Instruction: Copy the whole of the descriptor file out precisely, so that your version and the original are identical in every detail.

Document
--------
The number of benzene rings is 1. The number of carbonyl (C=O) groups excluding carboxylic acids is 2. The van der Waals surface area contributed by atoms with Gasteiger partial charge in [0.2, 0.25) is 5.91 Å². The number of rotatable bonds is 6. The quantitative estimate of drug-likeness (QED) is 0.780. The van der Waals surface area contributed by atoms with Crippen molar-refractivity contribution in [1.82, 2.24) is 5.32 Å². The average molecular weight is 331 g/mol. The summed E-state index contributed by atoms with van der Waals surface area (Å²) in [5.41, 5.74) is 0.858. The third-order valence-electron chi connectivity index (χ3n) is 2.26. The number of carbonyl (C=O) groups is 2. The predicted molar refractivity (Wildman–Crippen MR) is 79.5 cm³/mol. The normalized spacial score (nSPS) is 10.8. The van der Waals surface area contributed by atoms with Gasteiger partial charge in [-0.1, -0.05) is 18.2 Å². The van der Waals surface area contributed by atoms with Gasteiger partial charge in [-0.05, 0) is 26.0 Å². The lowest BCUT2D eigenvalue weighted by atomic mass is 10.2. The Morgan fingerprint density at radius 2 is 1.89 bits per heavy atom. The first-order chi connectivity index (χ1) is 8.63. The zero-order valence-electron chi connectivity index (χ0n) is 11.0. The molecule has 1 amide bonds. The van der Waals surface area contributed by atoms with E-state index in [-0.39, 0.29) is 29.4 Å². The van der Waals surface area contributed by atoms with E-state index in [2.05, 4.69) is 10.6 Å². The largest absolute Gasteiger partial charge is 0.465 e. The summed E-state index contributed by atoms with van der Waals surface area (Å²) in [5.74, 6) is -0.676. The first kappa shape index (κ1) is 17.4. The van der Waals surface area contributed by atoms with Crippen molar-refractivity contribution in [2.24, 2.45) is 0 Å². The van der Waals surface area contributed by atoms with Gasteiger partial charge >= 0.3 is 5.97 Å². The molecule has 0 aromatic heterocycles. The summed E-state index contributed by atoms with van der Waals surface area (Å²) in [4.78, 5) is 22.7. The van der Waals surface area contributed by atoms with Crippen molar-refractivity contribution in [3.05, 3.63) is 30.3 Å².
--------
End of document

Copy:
The number of benzene rings is 1. The number of carbonyl (C=O) groups excluding carboxylic acids is 2. The van der Waals surface area contributed by atoms with Gasteiger partial charge in [0.2, 0.25) is 5.91 Å². The number of rotatable bonds is 6. The quantitative estimate of drug-likeness (QED) is 0.780. The van der Waals surface area contributed by atoms with Crippen molar-refractivity contribution in [1.82, 2.24) is 5.32 Å². The average molecular weight is 331 g/mol. The summed E-state index contributed by atoms with van der Waals surface area (Å²) in [5.41, 5.74) is 0.858. The third-order valence-electron chi connectivity index (χ3n) is 2.26. The number of carbonyl (C=O) groups is 2. The predicted molar refractivity (Wildman–Crippen MR) is 79.5 cm³/mol. The normalized spacial score (nSPS) is 10.8. The van der Waals surface area contributed by atoms with Gasteiger partial charge in [-0.1, -0.05) is 18.2 Å². The van der Waals surface area contributed by atoms with Gasteiger partial charge in [-0.05, 0) is 26.0 Å². The lowest BCUT2D eigenvalue weighted by atomic mass is 10.2. The Morgan fingerprint density at radius 2 is 1.89 bits per heavy atom. The first-order chi connectivity index (χ1) is 8.63. The zero-order valence-electron chi connectivity index (χ0n) is 11.0. The molecule has 1 amide bonds. The van der Waals surface area contributed by atoms with E-state index in [-0.39, 0.29) is 29.4 Å². The van der Waals surface area contributed by atoms with E-state index in [2.05, 4.69) is 10.6 Å². The largest absolute Gasteiger partial charge is 0.465 e. The summed E-state index contributed by atoms with van der Waals surface area (Å²) in [5.74, 6) is -0.676. The first kappa shape index (κ1) is 17.4. The van der Waals surface area contributed by atoms with Crippen molar-refractivity contribution in [2.24, 2.45) is 0 Å². The van der Waals surface area contributed by atoms with Gasteiger partial charge >= 0.3 is 5.97 Å². The molecule has 0 aromatic heterocycles. The summed E-state index contributed by atoms with van der Waals surface area (Å²) in [4.78, 5) is 22.7. The van der Waals surface area contributed by atoms with Crippen molar-refractivity contribution in [3.05, 3.63) is 30.3 Å².